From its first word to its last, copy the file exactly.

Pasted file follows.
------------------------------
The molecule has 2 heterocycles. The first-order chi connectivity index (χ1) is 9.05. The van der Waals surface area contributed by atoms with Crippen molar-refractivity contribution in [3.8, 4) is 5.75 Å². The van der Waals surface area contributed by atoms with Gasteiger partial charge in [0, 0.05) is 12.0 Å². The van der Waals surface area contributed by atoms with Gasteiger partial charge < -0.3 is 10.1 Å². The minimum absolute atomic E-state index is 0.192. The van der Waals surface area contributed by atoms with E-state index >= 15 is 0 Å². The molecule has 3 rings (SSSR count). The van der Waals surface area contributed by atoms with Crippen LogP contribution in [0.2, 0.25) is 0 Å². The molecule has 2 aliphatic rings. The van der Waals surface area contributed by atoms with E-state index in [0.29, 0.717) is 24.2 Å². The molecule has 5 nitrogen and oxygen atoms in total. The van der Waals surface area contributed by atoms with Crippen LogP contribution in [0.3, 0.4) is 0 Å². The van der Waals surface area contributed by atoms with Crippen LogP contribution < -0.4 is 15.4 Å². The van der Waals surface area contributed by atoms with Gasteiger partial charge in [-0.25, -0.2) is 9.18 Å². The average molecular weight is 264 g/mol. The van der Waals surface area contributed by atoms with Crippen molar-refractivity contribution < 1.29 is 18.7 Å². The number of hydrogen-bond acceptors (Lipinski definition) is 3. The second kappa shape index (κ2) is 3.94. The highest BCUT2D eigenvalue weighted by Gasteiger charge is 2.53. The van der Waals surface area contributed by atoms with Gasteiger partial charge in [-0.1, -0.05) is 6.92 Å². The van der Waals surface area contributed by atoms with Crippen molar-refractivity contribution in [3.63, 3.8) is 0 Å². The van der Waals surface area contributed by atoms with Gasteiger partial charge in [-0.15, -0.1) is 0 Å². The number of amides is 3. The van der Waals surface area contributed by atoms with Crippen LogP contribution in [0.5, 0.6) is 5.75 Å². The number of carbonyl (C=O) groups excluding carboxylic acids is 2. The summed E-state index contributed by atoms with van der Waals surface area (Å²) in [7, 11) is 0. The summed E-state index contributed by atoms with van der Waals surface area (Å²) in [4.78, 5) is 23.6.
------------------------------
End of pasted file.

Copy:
The molecule has 2 heterocycles. The first-order chi connectivity index (χ1) is 9.05. The van der Waals surface area contributed by atoms with Crippen molar-refractivity contribution in [3.8, 4) is 5.75 Å². The van der Waals surface area contributed by atoms with Gasteiger partial charge in [0, 0.05) is 12.0 Å². The van der Waals surface area contributed by atoms with Gasteiger partial charge < -0.3 is 10.1 Å². The minimum absolute atomic E-state index is 0.192. The van der Waals surface area contributed by atoms with E-state index >= 15 is 0 Å². The molecule has 3 rings (SSSR count). The van der Waals surface area contributed by atoms with Crippen LogP contribution in [0.2, 0.25) is 0 Å². The molecule has 2 aliphatic rings. The van der Waals surface area contributed by atoms with E-state index in [0.29, 0.717) is 24.2 Å². The molecule has 5 nitrogen and oxygen atoms in total. The van der Waals surface area contributed by atoms with Crippen LogP contribution in [0.3, 0.4) is 0 Å². The van der Waals surface area contributed by atoms with Crippen LogP contribution < -0.4 is 15.4 Å². The van der Waals surface area contributed by atoms with Gasteiger partial charge in [-0.25, -0.2) is 9.18 Å². The average molecular weight is 264 g/mol. The van der Waals surface area contributed by atoms with Crippen molar-refractivity contribution < 1.29 is 18.7 Å². The number of hydrogen-bond acceptors (Lipinski definition) is 3. The second kappa shape index (κ2) is 3.94. The highest BCUT2D eigenvalue weighted by Gasteiger charge is 2.53. The van der Waals surface area contributed by atoms with Gasteiger partial charge in [-0.1, -0.05) is 6.92 Å². The van der Waals surface area contributed by atoms with Crippen molar-refractivity contribution in [3.63, 3.8) is 0 Å². The van der Waals surface area contributed by atoms with Gasteiger partial charge in [-0.15, -0.1) is 0 Å². The number of amides is 3. The van der Waals surface area contributed by atoms with Crippen LogP contribution in [0.5, 0.6) is 5.75 Å². The number of carbonyl (C=O) groups excluding carboxylic acids is 2. The summed E-state index contributed by atoms with van der Waals surface area (Å²) in [7, 11) is 0. The summed E-state index contributed by atoms with van der Waals surface area (Å²) in [4.78, 5) is 23.6.